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ARSENIC AND OLD PUZZLES
by Parnell Hall
Minotaur Books, January 2013
320 pages
$24.99
ISBN: 0312602480


Buy in the UK | Buy in Canada

The latest in a long line of Puzzle Lady mysteries, Parnell Hall's ARSENIC AND OLD PUZZLES brings readers up to date on the goings-on of Cora Felton, his contradictory aging sleuth who lives in the small community of Bakerhaven which she both helps frequently and just as frequently annoys. The local newspaper regularly publishes puzzles (crossword and sudoku) under her name and picture. However, Cora is incapable of devising them and mostly cannot solve them so she has somehow cajoled her great-niece Sherry into doing that little thing for her.

The fun in this Puzzle Lady Mystery is partly provided by the new puzzles Will Shortz has provided for the reader to solve, some of which shed light on who, what, where, when, why, and how the sudden explosion of murders have occurred. The greater fun, though, comes through the author's deep love of Frank Capra's fabulous film ARSENIC AND OLD LACE. The novel is basically a tribute to the genius of that movie and readers will be drawn to watch it or watch it again.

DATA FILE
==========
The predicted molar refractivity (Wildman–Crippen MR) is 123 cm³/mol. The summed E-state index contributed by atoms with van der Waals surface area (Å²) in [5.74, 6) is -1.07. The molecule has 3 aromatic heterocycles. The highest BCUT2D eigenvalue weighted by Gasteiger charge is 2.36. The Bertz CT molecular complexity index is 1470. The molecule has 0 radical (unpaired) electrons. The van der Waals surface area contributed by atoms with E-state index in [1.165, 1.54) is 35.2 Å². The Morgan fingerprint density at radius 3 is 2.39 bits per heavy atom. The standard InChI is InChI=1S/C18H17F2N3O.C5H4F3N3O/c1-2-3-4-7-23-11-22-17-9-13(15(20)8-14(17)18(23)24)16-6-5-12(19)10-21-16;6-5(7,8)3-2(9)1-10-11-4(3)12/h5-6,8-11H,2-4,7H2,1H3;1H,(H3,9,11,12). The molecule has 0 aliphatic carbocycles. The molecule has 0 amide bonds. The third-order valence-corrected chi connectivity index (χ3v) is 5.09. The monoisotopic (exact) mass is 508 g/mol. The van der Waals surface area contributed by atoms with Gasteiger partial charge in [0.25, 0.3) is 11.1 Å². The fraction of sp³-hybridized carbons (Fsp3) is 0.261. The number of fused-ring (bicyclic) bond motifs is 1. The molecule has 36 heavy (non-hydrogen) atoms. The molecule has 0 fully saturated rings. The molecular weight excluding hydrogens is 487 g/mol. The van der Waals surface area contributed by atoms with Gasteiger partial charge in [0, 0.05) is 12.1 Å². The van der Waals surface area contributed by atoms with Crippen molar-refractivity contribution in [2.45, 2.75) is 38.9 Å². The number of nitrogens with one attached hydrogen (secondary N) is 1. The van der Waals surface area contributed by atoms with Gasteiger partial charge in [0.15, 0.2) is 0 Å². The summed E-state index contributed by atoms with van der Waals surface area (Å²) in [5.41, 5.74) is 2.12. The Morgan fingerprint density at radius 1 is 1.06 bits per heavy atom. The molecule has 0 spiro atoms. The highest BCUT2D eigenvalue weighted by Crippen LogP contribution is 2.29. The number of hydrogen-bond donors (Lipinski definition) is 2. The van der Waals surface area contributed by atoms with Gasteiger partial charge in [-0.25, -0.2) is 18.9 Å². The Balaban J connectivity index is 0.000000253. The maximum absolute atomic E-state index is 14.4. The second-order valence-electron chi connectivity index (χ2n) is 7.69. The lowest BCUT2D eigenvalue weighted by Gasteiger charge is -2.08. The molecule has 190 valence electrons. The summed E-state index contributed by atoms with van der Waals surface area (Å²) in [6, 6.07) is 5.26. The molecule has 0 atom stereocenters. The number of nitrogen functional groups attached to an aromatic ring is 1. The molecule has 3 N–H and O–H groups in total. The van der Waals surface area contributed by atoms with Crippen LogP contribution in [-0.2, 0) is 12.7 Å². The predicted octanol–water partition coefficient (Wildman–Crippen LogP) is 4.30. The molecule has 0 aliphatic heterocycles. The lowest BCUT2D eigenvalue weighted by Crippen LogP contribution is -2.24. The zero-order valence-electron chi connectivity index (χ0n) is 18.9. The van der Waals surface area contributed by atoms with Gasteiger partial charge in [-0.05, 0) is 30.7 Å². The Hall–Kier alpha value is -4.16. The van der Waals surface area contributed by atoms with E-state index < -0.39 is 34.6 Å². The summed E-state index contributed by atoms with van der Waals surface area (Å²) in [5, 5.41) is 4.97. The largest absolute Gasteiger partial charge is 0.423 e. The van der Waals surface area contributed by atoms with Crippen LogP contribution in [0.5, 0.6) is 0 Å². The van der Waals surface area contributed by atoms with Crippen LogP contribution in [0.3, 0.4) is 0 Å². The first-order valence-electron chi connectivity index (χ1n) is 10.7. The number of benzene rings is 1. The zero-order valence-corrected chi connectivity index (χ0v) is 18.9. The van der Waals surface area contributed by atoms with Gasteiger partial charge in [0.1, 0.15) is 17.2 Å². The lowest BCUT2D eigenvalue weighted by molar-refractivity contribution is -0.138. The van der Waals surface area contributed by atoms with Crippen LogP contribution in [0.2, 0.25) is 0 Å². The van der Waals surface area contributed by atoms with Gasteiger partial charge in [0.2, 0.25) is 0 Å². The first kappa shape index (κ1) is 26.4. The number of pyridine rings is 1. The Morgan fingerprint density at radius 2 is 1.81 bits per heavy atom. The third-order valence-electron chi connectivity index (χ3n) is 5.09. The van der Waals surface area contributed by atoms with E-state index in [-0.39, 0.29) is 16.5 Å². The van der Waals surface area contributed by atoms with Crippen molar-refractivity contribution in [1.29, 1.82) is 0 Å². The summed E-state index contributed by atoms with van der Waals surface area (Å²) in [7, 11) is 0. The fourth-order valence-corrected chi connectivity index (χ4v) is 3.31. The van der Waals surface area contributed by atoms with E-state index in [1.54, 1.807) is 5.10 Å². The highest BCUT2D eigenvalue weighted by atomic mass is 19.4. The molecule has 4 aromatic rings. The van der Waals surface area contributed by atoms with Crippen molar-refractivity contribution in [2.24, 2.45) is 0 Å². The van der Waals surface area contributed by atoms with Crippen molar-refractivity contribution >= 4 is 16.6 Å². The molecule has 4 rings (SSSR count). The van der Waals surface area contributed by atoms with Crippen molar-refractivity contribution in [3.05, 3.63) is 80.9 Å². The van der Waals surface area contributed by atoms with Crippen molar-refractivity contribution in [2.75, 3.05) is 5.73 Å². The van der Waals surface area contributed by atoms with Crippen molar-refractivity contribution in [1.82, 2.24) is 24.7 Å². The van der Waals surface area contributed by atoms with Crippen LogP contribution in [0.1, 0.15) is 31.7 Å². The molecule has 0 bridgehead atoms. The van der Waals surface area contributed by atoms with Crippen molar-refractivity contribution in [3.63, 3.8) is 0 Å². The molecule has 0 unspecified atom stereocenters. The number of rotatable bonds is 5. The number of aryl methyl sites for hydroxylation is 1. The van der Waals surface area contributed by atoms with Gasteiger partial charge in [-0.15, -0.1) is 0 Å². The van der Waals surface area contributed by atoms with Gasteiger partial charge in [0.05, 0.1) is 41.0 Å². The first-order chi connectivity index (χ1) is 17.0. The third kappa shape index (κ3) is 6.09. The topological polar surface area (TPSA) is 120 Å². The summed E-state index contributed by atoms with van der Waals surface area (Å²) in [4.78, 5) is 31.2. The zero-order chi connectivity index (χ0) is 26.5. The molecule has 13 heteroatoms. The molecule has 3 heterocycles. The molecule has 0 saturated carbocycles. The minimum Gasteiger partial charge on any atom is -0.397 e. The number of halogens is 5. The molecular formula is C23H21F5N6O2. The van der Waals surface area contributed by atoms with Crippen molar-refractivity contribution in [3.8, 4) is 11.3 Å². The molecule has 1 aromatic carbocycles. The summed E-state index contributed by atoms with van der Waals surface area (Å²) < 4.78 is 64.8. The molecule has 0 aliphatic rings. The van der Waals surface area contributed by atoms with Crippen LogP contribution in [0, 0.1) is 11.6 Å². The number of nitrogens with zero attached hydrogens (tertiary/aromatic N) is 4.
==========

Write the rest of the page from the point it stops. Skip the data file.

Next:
Yes, there is elderberry wine in the bed and breakfast run by two elderly sisters. There are bodies in the window seat, nephews, and a beautiful young woman who lives next door. The mystery makes as little sense as that in the film, but Cora's sharp eye and shrewd guesses keep things moving forward, much to Police Chief Harper's relief. Along the way, Cora manages to offend a rather large number of people including the man she seduces as she moves toward the cliché of gathering everyone together so that she can name the killer -- but she has no idea who the killer might be.

Cora riddles the story with wisecracks and odd behavior. Her edginess occasionally makes her seem more mean than funny, but in a way even that works, sort of anchoring her in a rough patch that we can hope she will work through and leave behind her in her further adventures.

There is nothing here to take seriously except the admiration of a grand classic film, but the ride is fun and the resolution one that is so unexpected that almost no reader will be able to tip in that direction and that in itself suits this off-the-wall mystery just fine.

§ Diana Borse is retired from teaching English at Texas A&M University-Kingsville and savoring the chance to read as much as she always wanted to.

Reviewed by Diana Borse, April 2013

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Contact: Yvonne Klein (ymk@reviewingtheevidence.com)


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